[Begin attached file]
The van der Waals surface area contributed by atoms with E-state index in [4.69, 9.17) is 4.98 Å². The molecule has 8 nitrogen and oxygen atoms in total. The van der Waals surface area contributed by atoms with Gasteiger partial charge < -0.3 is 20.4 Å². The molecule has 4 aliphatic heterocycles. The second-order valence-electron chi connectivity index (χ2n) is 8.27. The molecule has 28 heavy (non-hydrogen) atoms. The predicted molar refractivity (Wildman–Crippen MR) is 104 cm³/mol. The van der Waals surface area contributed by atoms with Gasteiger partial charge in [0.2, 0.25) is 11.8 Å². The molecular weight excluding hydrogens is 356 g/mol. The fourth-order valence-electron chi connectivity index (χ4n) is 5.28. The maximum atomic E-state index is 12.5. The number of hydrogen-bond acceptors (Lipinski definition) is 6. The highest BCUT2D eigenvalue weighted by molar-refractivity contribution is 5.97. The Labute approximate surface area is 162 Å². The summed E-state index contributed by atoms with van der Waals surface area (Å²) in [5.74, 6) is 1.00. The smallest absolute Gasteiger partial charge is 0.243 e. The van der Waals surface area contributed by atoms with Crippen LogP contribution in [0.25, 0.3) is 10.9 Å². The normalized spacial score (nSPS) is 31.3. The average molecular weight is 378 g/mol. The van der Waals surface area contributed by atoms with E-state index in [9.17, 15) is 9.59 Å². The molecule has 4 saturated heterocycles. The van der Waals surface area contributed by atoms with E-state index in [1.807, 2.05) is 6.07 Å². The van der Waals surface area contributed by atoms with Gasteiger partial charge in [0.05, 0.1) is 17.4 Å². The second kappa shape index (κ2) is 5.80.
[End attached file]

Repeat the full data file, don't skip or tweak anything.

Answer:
The van der Waals surface area contributed by atoms with E-state index in [4.69, 9.17) is 4.98 Å². The molecule has 8 nitrogen and oxygen atoms in total. The van der Waals surface area contributed by atoms with Gasteiger partial charge < -0.3 is 20.4 Å². The molecule has 4 aliphatic heterocycles. The second-order valence-electron chi connectivity index (χ2n) is 8.27. The molecule has 28 heavy (non-hydrogen) atoms. The predicted molar refractivity (Wildman–Crippen MR) is 104 cm³/mol. The van der Waals surface area contributed by atoms with Gasteiger partial charge in [0.2, 0.25) is 11.8 Å². The molecular weight excluding hydrogens is 356 g/mol. The fourth-order valence-electron chi connectivity index (χ4n) is 5.28. The maximum atomic E-state index is 12.5. The number of hydrogen-bond acceptors (Lipinski definition) is 6. The highest BCUT2D eigenvalue weighted by molar-refractivity contribution is 5.97. The Labute approximate surface area is 162 Å². The summed E-state index contributed by atoms with van der Waals surface area (Å²) in [5.74, 6) is 1.00. The smallest absolute Gasteiger partial charge is 0.243 e. The van der Waals surface area contributed by atoms with Crippen LogP contribution in [0.25, 0.3) is 10.9 Å². The normalized spacial score (nSPS) is 31.3. The average molecular weight is 378 g/mol. The van der Waals surface area contributed by atoms with E-state index in [9.17, 15) is 9.59 Å². The molecule has 4 saturated heterocycles. The van der Waals surface area contributed by atoms with E-state index in [1.807, 2.05) is 6.07 Å². The van der Waals surface area contributed by atoms with Gasteiger partial charge in [0.05, 0.1) is 17.4 Å². The second kappa shape index (κ2) is 5.80.